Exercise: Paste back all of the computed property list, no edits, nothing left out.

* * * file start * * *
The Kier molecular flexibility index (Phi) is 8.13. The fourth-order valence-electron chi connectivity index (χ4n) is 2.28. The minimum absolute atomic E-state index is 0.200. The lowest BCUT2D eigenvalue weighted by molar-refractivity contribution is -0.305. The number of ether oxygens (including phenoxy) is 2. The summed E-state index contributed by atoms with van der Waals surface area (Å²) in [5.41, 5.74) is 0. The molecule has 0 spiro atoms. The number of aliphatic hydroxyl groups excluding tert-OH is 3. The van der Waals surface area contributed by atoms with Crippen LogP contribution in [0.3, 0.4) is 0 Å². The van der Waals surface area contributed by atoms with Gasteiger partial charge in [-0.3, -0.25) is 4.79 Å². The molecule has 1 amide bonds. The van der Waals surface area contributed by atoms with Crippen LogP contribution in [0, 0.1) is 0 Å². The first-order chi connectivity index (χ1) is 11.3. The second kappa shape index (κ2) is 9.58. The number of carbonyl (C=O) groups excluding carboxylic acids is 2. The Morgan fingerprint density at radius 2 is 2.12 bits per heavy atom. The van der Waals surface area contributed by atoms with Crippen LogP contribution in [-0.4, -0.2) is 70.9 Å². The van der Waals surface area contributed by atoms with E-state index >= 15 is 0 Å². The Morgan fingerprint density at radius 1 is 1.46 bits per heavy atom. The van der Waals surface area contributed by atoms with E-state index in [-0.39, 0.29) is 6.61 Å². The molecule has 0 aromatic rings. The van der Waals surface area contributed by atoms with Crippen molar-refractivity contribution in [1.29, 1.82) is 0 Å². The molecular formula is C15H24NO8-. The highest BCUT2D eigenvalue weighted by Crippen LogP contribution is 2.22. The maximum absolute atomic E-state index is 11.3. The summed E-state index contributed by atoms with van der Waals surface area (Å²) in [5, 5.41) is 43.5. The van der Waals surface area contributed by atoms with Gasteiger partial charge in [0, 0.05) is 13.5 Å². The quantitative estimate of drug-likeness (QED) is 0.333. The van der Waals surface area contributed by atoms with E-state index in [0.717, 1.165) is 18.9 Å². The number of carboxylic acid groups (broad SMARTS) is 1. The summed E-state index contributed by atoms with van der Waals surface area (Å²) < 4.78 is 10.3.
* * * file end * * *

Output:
The Kier molecular flexibility index (Phi) is 8.13. The fourth-order valence-electron chi connectivity index (χ4n) is 2.28. The minimum absolute atomic E-state index is 0.200. The lowest BCUT2D eigenvalue weighted by molar-refractivity contribution is -0.305. The number of ether oxygens (including phenoxy) is 2. The summed E-state index contributed by atoms with van der Waals surface area (Å²) in [5.41, 5.74) is 0. The molecule has 0 spiro atoms. The number of aliphatic hydroxyl groups excluding tert-OH is 3. The van der Waals surface area contributed by atoms with Crippen LogP contribution in [0.3, 0.4) is 0 Å². The van der Waals surface area contributed by atoms with Gasteiger partial charge in [-0.3, -0.25) is 4.79 Å². The molecule has 1 amide bonds. The van der Waals surface area contributed by atoms with Crippen LogP contribution in [0, 0.1) is 0 Å². The first-order chi connectivity index (χ1) is 11.3. The second kappa shape index (κ2) is 9.58. The number of carbonyl (C=O) groups excluding carboxylic acids is 2. The Morgan fingerprint density at radius 2 is 2.12 bits per heavy atom. The van der Waals surface area contributed by atoms with Crippen LogP contribution in [-0.4, -0.2) is 70.9 Å². The van der Waals surface area contributed by atoms with E-state index >= 15 is 0 Å². The Morgan fingerprint density at radius 1 is 1.46 bits per heavy atom. The van der Waals surface area contributed by atoms with E-state index in [-0.39, 0.29) is 6.61 Å². The molecule has 0 aromatic rings. The van der Waals surface area contributed by atoms with Crippen molar-refractivity contribution in [1.29, 1.82) is 0 Å². The molecular formula is C15H24NO8-. The highest BCUT2D eigenvalue weighted by Crippen LogP contribution is 2.22. The maximum absolute atomic E-state index is 11.3. The summed E-state index contributed by atoms with van der Waals surface area (Å²) in [5, 5.41) is 43.5. The van der Waals surface area contributed by atoms with Gasteiger partial charge in [0, 0.05) is 13.5 Å². The quantitative estimate of drug-likeness (QED) is 0.333. The van der Waals surface area contributed by atoms with E-state index in [0.717, 1.165) is 18.9 Å². The number of carboxylic acid groups (broad SMARTS) is 1. The summed E-state index contributed by atoms with van der Waals surface area (Å²) < 4.78 is 10.3.